Did you know… According to the EPA, 75% of the American waste stream is recyclable, but we’re only recycling about 30% of it. Basically, we have a lot of work left to do; but if every person did a little more each day, the impact would be huge.
Recycling isn’t difficult — and you can do it at work, at the office, or even on-the-go! Here are a few tips to get you started:
TIP #01 No crumb wasted
Yes, food can technically be “recycled”. Composting is the natural process of turning food waste into soil nutrients; in turn enriching the ground and reducing methane emissions from landfills. Items that can be composted include: fruit and veggie waste (pulp, rinds and cores!), stale bread, egg shells, coffee grounds, tea bags and more. You only need three basic “ingredients” to start your compost pile: dry leaves, grass/greens and water. Compost directly into your yard — no bins required. No outdoor space? Use an indoor bin!
TIP #02 Trash vs recycling
Learn what items are accepted by the curbside recycling pickup in your municipality. Typically, all major recycling programs take paper and cardboard, aluminum, plastic bottles and glass. Beyond that, things can vary slightly by city, so be sure to read up on the recycling guidelines in your area. Also, at the beginning, knowing what you can/can’t recycle can be overwhelming, so it’s a good idea to have designated containers to help streamline the process. Divide your recyclable waste into glass, paper and plastic.
Where something is not, curbside recyclable, brands and companies are still offering green options. For example, Drinkfinity partnered with Loop Industries to create a recycling program that lets consumers mail back their used Pods to be recycled — at no additional cost. Loop Industries then uses patented technology to break down the Pods and reforms them into high purity, FDA-approved PET plastic, that may be used to create new Pods in the future.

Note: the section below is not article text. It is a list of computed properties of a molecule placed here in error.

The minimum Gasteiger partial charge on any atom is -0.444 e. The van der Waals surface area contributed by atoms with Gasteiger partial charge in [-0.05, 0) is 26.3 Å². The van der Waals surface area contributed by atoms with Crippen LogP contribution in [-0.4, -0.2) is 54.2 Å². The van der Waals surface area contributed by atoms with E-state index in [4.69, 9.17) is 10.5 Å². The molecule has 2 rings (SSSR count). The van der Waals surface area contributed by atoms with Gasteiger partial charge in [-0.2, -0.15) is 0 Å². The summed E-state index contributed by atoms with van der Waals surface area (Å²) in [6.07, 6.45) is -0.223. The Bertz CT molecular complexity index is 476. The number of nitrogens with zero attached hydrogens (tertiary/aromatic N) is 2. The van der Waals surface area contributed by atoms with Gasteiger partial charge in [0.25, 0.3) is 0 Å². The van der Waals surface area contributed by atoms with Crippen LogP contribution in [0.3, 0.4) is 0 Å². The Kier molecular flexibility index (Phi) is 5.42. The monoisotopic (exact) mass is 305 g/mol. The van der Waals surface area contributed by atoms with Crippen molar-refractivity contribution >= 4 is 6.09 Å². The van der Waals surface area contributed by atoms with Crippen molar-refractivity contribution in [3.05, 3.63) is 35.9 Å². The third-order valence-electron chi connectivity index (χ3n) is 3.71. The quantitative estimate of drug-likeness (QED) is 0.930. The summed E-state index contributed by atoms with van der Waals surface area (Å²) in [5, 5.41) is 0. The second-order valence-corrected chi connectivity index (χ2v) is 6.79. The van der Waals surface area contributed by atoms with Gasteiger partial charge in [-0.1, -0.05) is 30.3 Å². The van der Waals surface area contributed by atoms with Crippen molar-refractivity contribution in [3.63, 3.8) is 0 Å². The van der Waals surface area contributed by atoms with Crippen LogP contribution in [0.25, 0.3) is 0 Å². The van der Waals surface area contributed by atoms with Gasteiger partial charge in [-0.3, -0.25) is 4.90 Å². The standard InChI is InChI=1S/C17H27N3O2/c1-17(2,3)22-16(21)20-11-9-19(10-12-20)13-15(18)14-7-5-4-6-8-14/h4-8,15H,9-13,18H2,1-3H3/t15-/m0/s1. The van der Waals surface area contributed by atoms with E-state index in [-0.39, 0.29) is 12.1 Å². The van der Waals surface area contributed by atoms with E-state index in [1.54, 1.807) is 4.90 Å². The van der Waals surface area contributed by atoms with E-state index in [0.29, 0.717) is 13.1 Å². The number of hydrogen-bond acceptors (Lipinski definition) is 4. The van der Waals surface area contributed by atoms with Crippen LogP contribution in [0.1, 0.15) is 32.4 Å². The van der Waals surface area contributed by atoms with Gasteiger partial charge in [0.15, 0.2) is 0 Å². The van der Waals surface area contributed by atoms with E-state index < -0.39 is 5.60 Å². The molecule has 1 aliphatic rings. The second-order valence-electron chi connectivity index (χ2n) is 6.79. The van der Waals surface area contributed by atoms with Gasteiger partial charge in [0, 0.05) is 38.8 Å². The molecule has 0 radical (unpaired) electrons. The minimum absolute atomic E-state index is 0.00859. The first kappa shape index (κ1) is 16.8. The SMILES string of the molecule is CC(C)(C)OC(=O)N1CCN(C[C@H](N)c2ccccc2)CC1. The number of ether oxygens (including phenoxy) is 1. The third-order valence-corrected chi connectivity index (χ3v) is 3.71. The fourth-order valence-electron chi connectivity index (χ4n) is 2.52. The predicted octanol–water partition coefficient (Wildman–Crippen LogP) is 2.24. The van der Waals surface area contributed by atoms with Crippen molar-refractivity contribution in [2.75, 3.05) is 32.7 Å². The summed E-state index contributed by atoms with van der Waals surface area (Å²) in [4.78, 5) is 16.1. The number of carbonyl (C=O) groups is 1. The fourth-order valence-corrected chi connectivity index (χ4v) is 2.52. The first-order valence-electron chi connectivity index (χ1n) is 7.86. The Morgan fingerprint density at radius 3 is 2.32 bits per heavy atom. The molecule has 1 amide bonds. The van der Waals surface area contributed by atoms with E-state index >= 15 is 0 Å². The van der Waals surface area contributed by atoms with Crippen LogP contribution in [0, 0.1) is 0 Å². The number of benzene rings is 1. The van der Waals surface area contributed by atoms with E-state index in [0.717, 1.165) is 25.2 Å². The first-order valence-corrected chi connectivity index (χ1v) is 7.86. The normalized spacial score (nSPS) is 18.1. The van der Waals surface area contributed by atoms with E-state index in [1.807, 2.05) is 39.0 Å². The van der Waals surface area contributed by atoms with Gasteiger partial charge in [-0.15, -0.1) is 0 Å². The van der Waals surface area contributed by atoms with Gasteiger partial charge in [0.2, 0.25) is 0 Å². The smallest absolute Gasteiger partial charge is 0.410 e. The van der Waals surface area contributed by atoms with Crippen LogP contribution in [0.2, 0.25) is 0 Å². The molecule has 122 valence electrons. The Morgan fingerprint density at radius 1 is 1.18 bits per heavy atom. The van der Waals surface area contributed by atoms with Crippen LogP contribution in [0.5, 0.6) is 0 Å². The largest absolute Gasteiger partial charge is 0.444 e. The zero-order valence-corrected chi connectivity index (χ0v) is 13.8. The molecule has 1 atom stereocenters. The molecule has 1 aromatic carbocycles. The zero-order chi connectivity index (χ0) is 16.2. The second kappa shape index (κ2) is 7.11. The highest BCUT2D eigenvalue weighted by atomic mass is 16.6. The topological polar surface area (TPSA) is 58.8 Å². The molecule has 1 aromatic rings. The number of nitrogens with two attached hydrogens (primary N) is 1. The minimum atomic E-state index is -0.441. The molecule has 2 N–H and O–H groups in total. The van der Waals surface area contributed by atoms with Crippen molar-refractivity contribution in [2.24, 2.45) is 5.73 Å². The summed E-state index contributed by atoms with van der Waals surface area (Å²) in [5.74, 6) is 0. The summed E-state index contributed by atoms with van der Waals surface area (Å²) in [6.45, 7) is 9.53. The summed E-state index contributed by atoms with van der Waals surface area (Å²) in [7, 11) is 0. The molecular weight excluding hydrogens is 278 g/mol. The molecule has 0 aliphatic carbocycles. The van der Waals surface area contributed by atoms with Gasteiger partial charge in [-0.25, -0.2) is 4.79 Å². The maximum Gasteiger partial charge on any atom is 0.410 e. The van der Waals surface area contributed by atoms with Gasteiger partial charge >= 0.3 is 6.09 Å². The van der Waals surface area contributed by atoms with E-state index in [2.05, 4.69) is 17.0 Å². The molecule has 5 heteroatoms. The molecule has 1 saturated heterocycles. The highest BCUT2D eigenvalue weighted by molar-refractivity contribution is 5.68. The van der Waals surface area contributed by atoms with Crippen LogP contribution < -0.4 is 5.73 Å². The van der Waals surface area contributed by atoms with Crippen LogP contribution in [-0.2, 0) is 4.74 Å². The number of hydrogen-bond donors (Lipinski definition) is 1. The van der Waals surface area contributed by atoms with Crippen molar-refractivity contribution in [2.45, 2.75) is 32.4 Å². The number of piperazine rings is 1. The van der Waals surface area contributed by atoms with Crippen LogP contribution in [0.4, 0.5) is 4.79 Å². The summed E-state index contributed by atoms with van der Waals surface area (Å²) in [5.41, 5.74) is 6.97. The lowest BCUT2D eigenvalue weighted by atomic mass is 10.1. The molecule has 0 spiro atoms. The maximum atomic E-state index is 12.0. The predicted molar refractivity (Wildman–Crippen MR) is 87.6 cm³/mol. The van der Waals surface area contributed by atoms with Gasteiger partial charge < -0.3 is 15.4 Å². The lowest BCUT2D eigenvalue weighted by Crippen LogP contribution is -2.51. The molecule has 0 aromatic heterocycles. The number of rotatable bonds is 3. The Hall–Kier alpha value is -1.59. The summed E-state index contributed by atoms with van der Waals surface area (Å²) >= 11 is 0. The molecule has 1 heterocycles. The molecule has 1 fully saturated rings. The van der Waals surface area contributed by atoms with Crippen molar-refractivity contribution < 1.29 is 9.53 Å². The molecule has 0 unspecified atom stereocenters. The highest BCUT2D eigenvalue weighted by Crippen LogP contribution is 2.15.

TIP #03 Get crafty
With some creativity, anything is possible. Learn how to recycle old newspapers to make your own notebooks; collect wine corks to make a framed cork-board for your office; and melt down leftover crayon pieces together to create one, giant, multi-colored crayon. There’s no limit to your imagination — so, go crazy!
TIP #04 Tech counts too
Most people don’t realize that “e-waste” can — and should — be recycled. Think light bulbs, phones, batteries, TV sets and computers/laptops. Just don’t forget to look up environmentally safe solutions in your area when disposing these items.
TIP #05 Spread the word
Encourage friends, family and co-workers to recycle at home! Teach those around you how to recycle more effectively and take it to the next level by showing them how it’s done. Maybe put together a quick, simple “how-to” guide and e-mail it to your whole family, or set up labeled recycling bins in the kitchen or common areas at your workplace to make it easy on everyone.